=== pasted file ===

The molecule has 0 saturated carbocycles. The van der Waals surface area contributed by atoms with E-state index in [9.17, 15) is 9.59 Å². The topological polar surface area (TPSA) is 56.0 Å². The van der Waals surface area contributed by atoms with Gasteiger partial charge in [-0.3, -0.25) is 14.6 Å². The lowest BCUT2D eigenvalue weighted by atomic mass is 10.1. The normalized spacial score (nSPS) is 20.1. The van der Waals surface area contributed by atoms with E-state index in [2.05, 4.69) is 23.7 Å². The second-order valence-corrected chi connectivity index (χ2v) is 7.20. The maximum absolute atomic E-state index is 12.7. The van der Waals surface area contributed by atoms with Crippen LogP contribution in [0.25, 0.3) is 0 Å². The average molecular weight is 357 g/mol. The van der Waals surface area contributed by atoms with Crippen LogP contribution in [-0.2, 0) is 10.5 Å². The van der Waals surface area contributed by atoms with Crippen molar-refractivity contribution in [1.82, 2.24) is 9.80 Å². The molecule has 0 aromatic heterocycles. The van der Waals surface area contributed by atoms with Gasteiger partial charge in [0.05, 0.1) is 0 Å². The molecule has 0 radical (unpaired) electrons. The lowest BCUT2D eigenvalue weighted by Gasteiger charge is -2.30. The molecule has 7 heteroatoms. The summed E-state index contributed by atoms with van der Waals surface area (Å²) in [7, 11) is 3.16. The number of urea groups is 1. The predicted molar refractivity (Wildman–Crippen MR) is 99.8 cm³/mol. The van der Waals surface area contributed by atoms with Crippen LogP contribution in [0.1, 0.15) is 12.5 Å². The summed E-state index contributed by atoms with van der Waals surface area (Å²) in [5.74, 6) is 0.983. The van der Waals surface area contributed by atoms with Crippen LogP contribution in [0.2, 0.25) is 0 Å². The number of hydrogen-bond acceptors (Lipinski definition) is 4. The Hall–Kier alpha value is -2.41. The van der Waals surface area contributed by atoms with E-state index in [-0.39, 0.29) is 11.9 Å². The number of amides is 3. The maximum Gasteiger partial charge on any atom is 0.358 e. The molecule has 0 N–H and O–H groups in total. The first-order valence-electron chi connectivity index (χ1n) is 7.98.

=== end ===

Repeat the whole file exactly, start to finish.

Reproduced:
The molecule has 0 saturated carbocycles. The van der Waals surface area contributed by atoms with E-state index in [9.17, 15) is 9.59 Å². The topological polar surface area (TPSA) is 56.0 Å². The van der Waals surface area contributed by atoms with Gasteiger partial charge in [-0.3, -0.25) is 14.6 Å². The lowest BCUT2D eigenvalue weighted by atomic mass is 10.1. The normalized spacial score (nSPS) is 20.1. The van der Waals surface area contributed by atoms with E-state index in [2.05, 4.69) is 23.7 Å². The second-order valence-corrected chi connectivity index (χ2v) is 7.20. The maximum absolute atomic E-state index is 12.7. The van der Waals surface area contributed by atoms with Crippen LogP contribution in [0.25, 0.3) is 0 Å². The average molecular weight is 357 g/mol. The van der Waals surface area contributed by atoms with Crippen LogP contribution in [-0.2, 0) is 10.5 Å². The van der Waals surface area contributed by atoms with Crippen molar-refractivity contribution in [1.82, 2.24) is 9.80 Å². The molecule has 0 aromatic heterocycles. The van der Waals surface area contributed by atoms with Gasteiger partial charge in [0.05, 0.1) is 0 Å². The molecule has 0 radical (unpaired) electrons. The lowest BCUT2D eigenvalue weighted by Gasteiger charge is -2.30. The molecule has 7 heteroatoms. The summed E-state index contributed by atoms with van der Waals surface area (Å²) in [7, 11) is 3.16. The number of urea groups is 1. The predicted molar refractivity (Wildman–Crippen MR) is 99.8 cm³/mol. The van der Waals surface area contributed by atoms with Crippen LogP contribution in [0.1, 0.15) is 12.5 Å². The summed E-state index contributed by atoms with van der Waals surface area (Å²) in [5.74, 6) is 0.983. The van der Waals surface area contributed by atoms with Crippen LogP contribution in [0.2, 0.25) is 0 Å². The number of hydrogen-bond acceptors (Lipinski definition) is 4. The Hall–Kier alpha value is -2.41. The van der Waals surface area contributed by atoms with E-state index in [-0.39, 0.29) is 11.9 Å². The number of amides is 3. The maximum Gasteiger partial charge on any atom is 0.358 e. The molecule has 0 N–H and O–H groups in total. The first-order valence-electron chi connectivity index (χ1n) is 7.98.